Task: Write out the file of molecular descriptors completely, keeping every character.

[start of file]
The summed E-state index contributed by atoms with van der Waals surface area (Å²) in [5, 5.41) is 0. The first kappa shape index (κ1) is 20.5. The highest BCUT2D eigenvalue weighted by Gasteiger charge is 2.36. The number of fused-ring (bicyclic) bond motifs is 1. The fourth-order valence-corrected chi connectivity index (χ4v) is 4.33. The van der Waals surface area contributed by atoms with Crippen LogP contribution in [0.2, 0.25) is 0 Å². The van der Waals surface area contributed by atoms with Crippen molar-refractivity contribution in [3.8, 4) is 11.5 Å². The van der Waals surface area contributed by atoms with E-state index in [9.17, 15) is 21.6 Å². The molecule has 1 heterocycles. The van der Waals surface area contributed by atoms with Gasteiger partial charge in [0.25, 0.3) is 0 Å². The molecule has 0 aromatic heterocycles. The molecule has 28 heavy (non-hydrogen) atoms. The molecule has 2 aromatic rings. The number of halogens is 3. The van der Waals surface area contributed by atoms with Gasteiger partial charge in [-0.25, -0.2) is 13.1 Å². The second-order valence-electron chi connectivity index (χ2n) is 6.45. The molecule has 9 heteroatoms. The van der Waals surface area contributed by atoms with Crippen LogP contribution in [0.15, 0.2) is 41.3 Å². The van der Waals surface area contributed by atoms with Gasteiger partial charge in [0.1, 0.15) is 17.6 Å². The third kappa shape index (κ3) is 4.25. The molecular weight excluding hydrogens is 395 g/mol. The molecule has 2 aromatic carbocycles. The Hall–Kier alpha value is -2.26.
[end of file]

The summed E-state index contributed by atoms with van der Waals surface area (Å²) in [5, 5.41) is 0. The first kappa shape index (κ1) is 20.5. The highest BCUT2D eigenvalue weighted by Gasteiger charge is 2.36. The number of fused-ring (bicyclic) bond motifs is 1. The fourth-order valence-corrected chi connectivity index (χ4v) is 4.33. The van der Waals surface area contributed by atoms with Crippen LogP contribution in [0.2, 0.25) is 0 Å². The van der Waals surface area contributed by atoms with Crippen molar-refractivity contribution in [3.8, 4) is 11.5 Å². The van der Waals surface area contributed by atoms with E-state index in [9.17, 15) is 21.6 Å². The molecule has 1 heterocycles. The van der Waals surface area contributed by atoms with Gasteiger partial charge in [0.25, 0.3) is 0 Å². The molecule has 0 aromatic heterocycles. The molecule has 28 heavy (non-hydrogen) atoms. The molecule has 2 aromatic rings. The number of halogens is 3. The van der Waals surface area contributed by atoms with Gasteiger partial charge in [-0.25, -0.2) is 13.1 Å². The second-order valence-electron chi connectivity index (χ2n) is 6.45. The molecule has 9 heteroatoms. The van der Waals surface area contributed by atoms with Crippen LogP contribution in [0.15, 0.2) is 41.3 Å². The van der Waals surface area contributed by atoms with Gasteiger partial charge in [0.1, 0.15) is 17.6 Å². The third kappa shape index (κ3) is 4.25. The molecular weight excluding hydrogens is 395 g/mol. The molecule has 2 aromatic carbocycles. The Hall–Kier alpha value is -2.26.